The Time Value of Money

Time value of money or in common abbreviation simply TVM is the very fundamental that the entire field of finance and commercial real estate are building upon. When we are dealing with savings, loans, mortgages, investment, and many other financial decisions, TVM is there.

First, you might ask, “Why does money have time value?”

One simple question, would you choose of receiving 1000 dollars today or 1000 dollars in 12 months time? Which option would you rather take? Let’s take a look at an example below:


time value


Mr. A, Mr. B, and Mr. C start working at 25 years old, and each of them saves 1000 dollars every month until their retirement in 65,

 Mr. C is an old-minded and conservative person had saved all the money in a safe deposit locker, and in 40 years, he had saved an amount of 480k,

 Mr. B, he who lived a balanced lifestyle, saved his money in a bank saving account with an annual rate of 1%, 40 years later, the saving amount becomes 592k.

 As for Mr. A, who is very positive in the stock market, undertook an aggressive investment strategy, and had gained himself an annual average return of 8% from the market. How much do you think he had earned? He had more than 3 million after 40 years!

TVM is the very fundamental that the entire field of finance and commercial real estate are building upon!

Have you noticed? Although all three of them started at the same age and save the equal amount of money within the said period. In your opinion, do you think that Mr. Conservative had made a good financial decision? Do you think that the dollar saved in his safe had the same value as today?

Understanding that Time value of money is the economic principle that a dollar received today has greater value than a dollar received in the future. A dollar that you have today is worth more than what you will receive a dollar in the future because you can invest it and earn interest. Therefore, clearly one would choose to pick A over B, you will choose to receive the 1000 dollars now.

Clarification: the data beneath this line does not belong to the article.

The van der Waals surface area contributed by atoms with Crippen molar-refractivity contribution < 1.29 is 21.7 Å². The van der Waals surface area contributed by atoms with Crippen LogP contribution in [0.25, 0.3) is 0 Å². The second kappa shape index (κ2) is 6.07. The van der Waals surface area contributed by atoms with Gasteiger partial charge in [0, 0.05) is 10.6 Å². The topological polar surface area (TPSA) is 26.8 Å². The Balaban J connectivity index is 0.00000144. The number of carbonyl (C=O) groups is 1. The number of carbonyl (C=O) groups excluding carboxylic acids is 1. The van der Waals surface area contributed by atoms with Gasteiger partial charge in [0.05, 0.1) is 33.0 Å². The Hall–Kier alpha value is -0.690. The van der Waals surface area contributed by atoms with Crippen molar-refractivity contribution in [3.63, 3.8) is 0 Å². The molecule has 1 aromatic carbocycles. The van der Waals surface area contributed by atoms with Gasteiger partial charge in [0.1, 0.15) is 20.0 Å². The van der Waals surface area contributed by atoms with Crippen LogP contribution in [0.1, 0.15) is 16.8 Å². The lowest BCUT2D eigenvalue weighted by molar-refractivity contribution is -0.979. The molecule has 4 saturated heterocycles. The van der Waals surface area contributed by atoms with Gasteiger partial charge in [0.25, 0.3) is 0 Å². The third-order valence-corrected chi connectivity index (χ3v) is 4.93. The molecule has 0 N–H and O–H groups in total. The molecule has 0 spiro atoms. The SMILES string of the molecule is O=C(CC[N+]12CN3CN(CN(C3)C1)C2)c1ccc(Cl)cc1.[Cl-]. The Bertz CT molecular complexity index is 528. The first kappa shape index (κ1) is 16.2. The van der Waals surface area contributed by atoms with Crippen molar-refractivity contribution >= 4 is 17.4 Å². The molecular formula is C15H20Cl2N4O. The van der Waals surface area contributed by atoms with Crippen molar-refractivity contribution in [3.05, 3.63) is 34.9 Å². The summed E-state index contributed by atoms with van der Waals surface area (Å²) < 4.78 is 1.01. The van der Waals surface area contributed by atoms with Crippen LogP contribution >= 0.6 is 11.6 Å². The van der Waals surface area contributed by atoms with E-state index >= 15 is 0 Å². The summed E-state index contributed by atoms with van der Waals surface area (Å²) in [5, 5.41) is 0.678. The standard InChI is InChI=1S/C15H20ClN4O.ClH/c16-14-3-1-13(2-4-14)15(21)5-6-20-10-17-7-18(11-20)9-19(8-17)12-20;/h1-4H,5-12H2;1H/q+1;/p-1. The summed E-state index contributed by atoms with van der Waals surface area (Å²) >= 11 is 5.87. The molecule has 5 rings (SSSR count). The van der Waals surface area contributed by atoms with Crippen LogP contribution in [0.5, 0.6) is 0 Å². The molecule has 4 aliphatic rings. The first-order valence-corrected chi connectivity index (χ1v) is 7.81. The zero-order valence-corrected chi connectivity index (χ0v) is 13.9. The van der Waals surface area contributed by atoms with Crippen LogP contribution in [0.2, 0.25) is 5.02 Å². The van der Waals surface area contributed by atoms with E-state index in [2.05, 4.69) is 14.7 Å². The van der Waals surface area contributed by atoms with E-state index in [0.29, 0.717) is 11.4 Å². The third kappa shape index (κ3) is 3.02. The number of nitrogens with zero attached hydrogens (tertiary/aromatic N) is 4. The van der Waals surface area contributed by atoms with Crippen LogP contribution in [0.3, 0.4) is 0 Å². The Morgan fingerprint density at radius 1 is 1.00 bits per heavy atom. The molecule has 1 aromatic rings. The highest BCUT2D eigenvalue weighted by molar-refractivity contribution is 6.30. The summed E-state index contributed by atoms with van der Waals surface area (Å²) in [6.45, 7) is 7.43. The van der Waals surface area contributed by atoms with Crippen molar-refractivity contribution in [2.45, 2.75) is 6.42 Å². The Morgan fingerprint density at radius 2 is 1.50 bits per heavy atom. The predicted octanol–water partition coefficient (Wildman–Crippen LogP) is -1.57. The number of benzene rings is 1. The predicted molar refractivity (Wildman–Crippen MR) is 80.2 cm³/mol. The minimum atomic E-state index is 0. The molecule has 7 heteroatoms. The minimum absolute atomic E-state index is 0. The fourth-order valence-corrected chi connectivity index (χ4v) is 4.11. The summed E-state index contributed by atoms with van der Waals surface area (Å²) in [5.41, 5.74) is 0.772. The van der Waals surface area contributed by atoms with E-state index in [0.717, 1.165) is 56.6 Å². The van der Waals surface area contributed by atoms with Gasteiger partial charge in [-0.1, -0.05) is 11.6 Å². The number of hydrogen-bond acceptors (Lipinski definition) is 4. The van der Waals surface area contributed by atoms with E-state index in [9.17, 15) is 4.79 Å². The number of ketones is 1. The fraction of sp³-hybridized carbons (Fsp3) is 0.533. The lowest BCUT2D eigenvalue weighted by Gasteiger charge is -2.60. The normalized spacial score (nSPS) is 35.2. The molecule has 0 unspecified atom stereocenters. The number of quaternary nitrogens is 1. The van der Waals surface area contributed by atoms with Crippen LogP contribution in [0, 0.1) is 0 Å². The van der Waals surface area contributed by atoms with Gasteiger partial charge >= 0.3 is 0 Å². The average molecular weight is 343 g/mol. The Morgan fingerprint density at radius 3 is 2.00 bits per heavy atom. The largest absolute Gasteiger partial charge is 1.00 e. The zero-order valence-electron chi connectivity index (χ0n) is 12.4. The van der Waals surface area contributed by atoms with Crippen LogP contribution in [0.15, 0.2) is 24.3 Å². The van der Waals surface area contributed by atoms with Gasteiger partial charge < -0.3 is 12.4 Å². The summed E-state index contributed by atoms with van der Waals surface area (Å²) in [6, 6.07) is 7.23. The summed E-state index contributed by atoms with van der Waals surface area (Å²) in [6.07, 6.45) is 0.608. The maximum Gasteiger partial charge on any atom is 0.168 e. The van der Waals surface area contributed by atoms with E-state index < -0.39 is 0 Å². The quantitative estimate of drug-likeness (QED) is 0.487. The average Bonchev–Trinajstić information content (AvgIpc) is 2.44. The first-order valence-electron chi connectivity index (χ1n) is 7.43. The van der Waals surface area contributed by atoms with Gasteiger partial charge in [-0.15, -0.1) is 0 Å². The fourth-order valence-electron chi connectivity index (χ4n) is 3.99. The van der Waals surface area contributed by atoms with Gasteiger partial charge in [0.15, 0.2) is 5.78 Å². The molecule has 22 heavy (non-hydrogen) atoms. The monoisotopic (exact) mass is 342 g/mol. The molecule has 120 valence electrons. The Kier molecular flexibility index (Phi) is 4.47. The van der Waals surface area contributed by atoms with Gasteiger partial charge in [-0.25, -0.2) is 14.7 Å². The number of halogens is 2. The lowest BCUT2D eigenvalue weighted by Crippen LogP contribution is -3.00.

From this example, you can see that there are 5 components of TVM, that is:

  • Periods are evenly spaced intervals of time. They are intentionally not stated in years since each interval must correspond to a compounding period for a single amount or a payment period for an annuity
  • Payments are a series of equal, evenly spaced cash flows.  In TVM applications, payments must represent all outflows (negative amount) or all inflows (positive amount).
  • Interest is a charge for borrowing money, usually stated as a percentage of the amount borrowed over a specific period.  Simple interest is computed on the original amount borrowed. It is the return on that principal for one time period.  In contrast, compound interest is calculated each period on the original amount borrowed plus all unpaid interest accumulated to date.
  • Present Value is an amount today that is equal to a future payment, or series of payments, discounted by an interest rate.  The future amount is a single sum that one will receive at the end of the last period as a series of equally spaced payments (an annuity) or both.  Since money has time value, the present value of a promised future amount is worth less the longer you have to wait to receive it.
  • Future Value is the amount of money or investment with a fixed, compounded interest rate will grow to by some future date. The investment is a single sum deposited at the beginning of the first period, a series of equally spaced payments (an annuity), or both.  Since money has time value, we naturally expect that future value is greater than the present value. The difference between the two depends on the number of compounding periods involved and the going interest rate.

Click to learn more about Interest and Present/Future Value.

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